There’s bad news on the horizon for the global economy, according to a new study published in Nature Climate Change, and it’s all due to flooding. The study, which used the dynamic economic Acclimate-model to assess the impacts that intensifying river floods are having on economies worldwide, suggests that extreme flooding in China will affect EU and US industries. According to the study, over the next 20 years, we can look forward to an increase of 17% in total economic losses due to fluvial floods.
"Not only local industries will be affected by these climate impacts," says Sven Willner, lead author of the study. "Through supply shortages, changes in demand and associated price signals, economic losses might be down-streamed along the global trade and supply network affecting other economies on a global scale -- we were surprised about the size of this rather worrying effect."
Flooding in China is predicted to increase within the next 20 years by 80%. Projections show that unless we take drastic measures, climate change will likely increase economic losses worldwide due to fluvial floods by over 15%, resulting in a total of about 600 billion USD worth of losses. Because China is such a huge producer, such flooding will undoubtedly lead to regional production losses which will result in a chain reaction of events around the world, disturbing economies in all corners of the globe.
Understandably, the model predicts that China will suffer the highest direct economic losses from river floods with an increase of 82%, equivalent to over 380 billion USD throughout the next 20 years. "This is a lot," says Willner, "and it is only the effect of river floods, not even taking into account other climate change impacts such as storms and heat waves." What’s perhaps more surprising than the direct economic losses in China are the substantive indirect effects on the US and EU economies that China’s flooding will have, mainly due to trade relations.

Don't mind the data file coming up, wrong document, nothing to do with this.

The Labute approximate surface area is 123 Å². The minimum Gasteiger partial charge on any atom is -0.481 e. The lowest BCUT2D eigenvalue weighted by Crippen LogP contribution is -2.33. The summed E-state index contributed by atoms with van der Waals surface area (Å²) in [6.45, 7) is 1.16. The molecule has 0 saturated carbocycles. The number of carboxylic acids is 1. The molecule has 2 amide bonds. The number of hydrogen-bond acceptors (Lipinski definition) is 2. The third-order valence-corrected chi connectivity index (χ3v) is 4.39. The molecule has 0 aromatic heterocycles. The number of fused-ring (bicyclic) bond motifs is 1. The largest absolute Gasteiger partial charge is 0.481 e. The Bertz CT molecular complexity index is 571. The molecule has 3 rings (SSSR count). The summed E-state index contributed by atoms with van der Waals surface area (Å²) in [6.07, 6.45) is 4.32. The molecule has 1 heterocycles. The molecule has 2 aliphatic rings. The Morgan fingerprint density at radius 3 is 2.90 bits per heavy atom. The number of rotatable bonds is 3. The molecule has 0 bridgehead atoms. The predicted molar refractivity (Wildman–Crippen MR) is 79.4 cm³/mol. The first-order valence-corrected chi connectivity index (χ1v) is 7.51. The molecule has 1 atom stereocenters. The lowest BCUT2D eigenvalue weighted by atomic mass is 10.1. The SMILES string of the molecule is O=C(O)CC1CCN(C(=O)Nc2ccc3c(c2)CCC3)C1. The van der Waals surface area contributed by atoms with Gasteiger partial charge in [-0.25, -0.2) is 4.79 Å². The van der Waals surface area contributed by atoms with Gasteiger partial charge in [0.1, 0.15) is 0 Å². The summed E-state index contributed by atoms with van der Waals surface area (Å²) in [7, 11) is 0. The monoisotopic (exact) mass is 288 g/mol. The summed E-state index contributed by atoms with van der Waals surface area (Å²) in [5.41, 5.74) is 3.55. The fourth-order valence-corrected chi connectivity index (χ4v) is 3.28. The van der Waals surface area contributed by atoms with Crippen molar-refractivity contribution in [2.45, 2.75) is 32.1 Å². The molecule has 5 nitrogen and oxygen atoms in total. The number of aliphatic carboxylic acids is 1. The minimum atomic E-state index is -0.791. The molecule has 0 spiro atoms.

Willner explains the complexity of the dynamics: "The EU will suffer less from indirect losses caused by climate-related flooding in China due to its even trade balance. They will suffer when flooded regions in China temporarily fail to deliver for instance parts that European companies need for their production, but on the other hand, Europe will profit from filling climate-induced production gaps in China by exporting goods to Asia. This yields the European economy currently more climate-prepared for the future," says Willner. "In contrast, the US imports much more from China than it exports to this country. This leaves the US more susceptible to climate-related risks of economic losses passed down along the global supply and trade chain."
Aside from the relations between these specific economies, the take-home point is the interconnectedness of the global economy and its resulting vulnerability to climate change. The World Bank's economist, Stéphane Hallegatte, commented on the study’s findings, stating that what stuck out most was that: "…natural disasters are not local events anymore: everybody can be affected by a disaster occurring far away. It means that risk management is more than each country's responsibility: it has become a global public good."